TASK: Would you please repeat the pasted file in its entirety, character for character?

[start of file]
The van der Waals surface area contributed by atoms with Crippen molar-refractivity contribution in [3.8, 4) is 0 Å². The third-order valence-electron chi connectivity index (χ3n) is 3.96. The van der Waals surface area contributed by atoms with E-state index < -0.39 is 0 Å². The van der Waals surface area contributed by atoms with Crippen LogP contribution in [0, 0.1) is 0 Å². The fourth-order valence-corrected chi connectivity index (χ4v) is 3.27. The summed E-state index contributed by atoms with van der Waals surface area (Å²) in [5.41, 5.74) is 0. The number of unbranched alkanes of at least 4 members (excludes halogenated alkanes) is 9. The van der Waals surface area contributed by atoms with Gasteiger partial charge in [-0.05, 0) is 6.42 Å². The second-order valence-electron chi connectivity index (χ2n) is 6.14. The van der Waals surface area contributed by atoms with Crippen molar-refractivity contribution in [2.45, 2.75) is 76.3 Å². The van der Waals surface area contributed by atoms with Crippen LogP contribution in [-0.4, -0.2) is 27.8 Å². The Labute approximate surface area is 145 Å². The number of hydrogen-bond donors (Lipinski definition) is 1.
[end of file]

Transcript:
The van der Waals surface area contributed by atoms with Crippen molar-refractivity contribution in [3.8, 4) is 0 Å². The third-order valence-electron chi connectivity index (χ3n) is 3.96. The van der Waals surface area contributed by atoms with E-state index < -0.39 is 0 Å². The van der Waals surface area contributed by atoms with Crippen LogP contribution in [0, 0.1) is 0 Å². The fourth-order valence-corrected chi connectivity index (χ4v) is 3.27. The summed E-state index contributed by atoms with van der Waals surface area (Å²) in [5.41, 5.74) is 0. The number of unbranched alkanes of at least 4 members (excludes halogenated alkanes) is 9. The van der Waals surface area contributed by atoms with Gasteiger partial charge in [-0.05, 0) is 6.42 Å². The second-order valence-electron chi connectivity index (χ2n) is 6.14. The van der Waals surface area contributed by atoms with Crippen molar-refractivity contribution in [2.45, 2.75) is 76.3 Å². The van der Waals surface area contributed by atoms with Crippen LogP contribution in [-0.4, -0.2) is 27.8 Å². The Labute approximate surface area is 145 Å². The number of hydrogen-bond donors (Lipinski definition) is 1.